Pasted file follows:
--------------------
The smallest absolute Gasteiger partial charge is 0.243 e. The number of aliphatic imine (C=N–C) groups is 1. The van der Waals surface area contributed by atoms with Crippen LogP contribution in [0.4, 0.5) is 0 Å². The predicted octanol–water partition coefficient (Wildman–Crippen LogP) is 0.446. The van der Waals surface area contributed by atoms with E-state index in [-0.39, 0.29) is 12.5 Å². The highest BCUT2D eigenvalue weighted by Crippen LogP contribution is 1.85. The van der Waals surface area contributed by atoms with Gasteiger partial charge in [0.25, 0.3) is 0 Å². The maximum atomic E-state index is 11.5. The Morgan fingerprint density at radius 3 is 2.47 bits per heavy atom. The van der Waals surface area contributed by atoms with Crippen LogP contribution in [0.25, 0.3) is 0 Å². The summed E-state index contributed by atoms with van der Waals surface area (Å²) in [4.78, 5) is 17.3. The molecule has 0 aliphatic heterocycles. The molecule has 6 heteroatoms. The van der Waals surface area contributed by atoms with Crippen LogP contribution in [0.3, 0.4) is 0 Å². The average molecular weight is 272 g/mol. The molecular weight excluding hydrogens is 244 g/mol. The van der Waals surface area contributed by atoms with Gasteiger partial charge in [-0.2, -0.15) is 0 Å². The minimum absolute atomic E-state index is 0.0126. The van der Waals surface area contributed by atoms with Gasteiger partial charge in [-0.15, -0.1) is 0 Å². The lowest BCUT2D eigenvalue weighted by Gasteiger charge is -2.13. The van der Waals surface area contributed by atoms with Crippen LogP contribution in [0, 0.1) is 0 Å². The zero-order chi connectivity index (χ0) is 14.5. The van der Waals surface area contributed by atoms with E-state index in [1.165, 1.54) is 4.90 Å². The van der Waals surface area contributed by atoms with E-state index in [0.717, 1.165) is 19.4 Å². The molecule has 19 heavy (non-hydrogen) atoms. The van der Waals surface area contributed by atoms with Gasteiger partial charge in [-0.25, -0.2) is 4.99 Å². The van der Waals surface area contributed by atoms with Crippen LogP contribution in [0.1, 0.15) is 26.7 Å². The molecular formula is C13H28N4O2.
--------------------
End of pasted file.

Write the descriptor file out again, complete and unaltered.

The smallest absolute Gasteiger partial charge is 0.243 e. The number of aliphatic imine (C=N–C) groups is 1. The van der Waals surface area contributed by atoms with Crippen LogP contribution in [0.4, 0.5) is 0 Å². The predicted octanol–water partition coefficient (Wildman–Crippen LogP) is 0.446. The van der Waals surface area contributed by atoms with E-state index in [-0.39, 0.29) is 12.5 Å². The highest BCUT2D eigenvalue weighted by Crippen LogP contribution is 1.85. The van der Waals surface area contributed by atoms with Gasteiger partial charge in [0.25, 0.3) is 0 Å². The maximum atomic E-state index is 11.5. The Morgan fingerprint density at radius 3 is 2.47 bits per heavy atom. The van der Waals surface area contributed by atoms with Crippen LogP contribution in [0.25, 0.3) is 0 Å². The summed E-state index contributed by atoms with van der Waals surface area (Å²) in [4.78, 5) is 17.3. The molecule has 0 aliphatic heterocycles. The molecule has 6 heteroatoms. The van der Waals surface area contributed by atoms with Crippen LogP contribution in [0.3, 0.4) is 0 Å². The average molecular weight is 272 g/mol. The molecular weight excluding hydrogens is 244 g/mol. The van der Waals surface area contributed by atoms with Gasteiger partial charge in [-0.2, -0.15) is 0 Å². The minimum absolute atomic E-state index is 0.0126. The van der Waals surface area contributed by atoms with Gasteiger partial charge in [-0.15, -0.1) is 0 Å². The lowest BCUT2D eigenvalue weighted by Gasteiger charge is -2.13. The van der Waals surface area contributed by atoms with Crippen LogP contribution in [0, 0.1) is 0 Å². The zero-order chi connectivity index (χ0) is 14.5. The van der Waals surface area contributed by atoms with E-state index in [1.165, 1.54) is 4.90 Å². The van der Waals surface area contributed by atoms with E-state index in [0.717, 1.165) is 19.4 Å². The molecule has 19 heavy (non-hydrogen) atoms. The van der Waals surface area contributed by atoms with Gasteiger partial charge in [-0.25, -0.2) is 4.99 Å². The van der Waals surface area contributed by atoms with Crippen LogP contribution in [0.1, 0.15) is 26.7 Å². The molecular formula is C13H28N4O2.